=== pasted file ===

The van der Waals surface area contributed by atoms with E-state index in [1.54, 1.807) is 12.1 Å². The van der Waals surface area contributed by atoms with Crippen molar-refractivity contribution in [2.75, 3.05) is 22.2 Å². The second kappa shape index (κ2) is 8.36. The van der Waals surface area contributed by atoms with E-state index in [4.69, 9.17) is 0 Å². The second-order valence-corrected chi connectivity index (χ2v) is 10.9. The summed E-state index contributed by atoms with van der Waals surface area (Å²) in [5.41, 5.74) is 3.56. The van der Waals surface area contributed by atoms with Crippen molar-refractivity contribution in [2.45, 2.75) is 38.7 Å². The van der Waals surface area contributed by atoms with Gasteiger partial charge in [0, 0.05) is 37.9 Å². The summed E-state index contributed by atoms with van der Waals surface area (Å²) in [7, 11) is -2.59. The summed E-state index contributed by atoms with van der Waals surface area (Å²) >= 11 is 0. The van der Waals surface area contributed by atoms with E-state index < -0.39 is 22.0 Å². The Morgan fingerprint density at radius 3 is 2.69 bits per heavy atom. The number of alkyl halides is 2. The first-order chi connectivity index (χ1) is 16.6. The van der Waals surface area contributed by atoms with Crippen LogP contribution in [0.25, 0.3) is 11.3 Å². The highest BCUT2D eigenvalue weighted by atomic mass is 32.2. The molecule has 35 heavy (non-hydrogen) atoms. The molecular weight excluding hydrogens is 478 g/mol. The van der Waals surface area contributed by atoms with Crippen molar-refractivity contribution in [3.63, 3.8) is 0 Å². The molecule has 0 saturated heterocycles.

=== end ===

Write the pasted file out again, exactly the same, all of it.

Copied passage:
The van der Waals surface area contributed by atoms with E-state index in [1.54, 1.807) is 12.1 Å². The van der Waals surface area contributed by atoms with Crippen molar-refractivity contribution in [2.75, 3.05) is 22.2 Å². The second kappa shape index (κ2) is 8.36. The van der Waals surface area contributed by atoms with E-state index in [4.69, 9.17) is 0 Å². The second-order valence-corrected chi connectivity index (χ2v) is 10.9. The summed E-state index contributed by atoms with van der Waals surface area (Å²) in [5.41, 5.74) is 3.56. The van der Waals surface area contributed by atoms with Crippen molar-refractivity contribution in [2.45, 2.75) is 38.7 Å². The van der Waals surface area contributed by atoms with Gasteiger partial charge in [0, 0.05) is 37.9 Å². The summed E-state index contributed by atoms with van der Waals surface area (Å²) in [7, 11) is -2.59. The summed E-state index contributed by atoms with van der Waals surface area (Å²) >= 11 is 0. The van der Waals surface area contributed by atoms with E-state index < -0.39 is 22.0 Å². The Morgan fingerprint density at radius 3 is 2.69 bits per heavy atom. The number of alkyl halides is 2. The first-order chi connectivity index (χ1) is 16.6. The van der Waals surface area contributed by atoms with Crippen LogP contribution in [0.25, 0.3) is 11.3 Å². The highest BCUT2D eigenvalue weighted by atomic mass is 32.2. The molecule has 35 heavy (non-hydrogen) atoms. The molecular weight excluding hydrogens is 478 g/mol. The van der Waals surface area contributed by atoms with Crippen molar-refractivity contribution in [3.63, 3.8) is 0 Å². The molecule has 0 saturated heterocycles.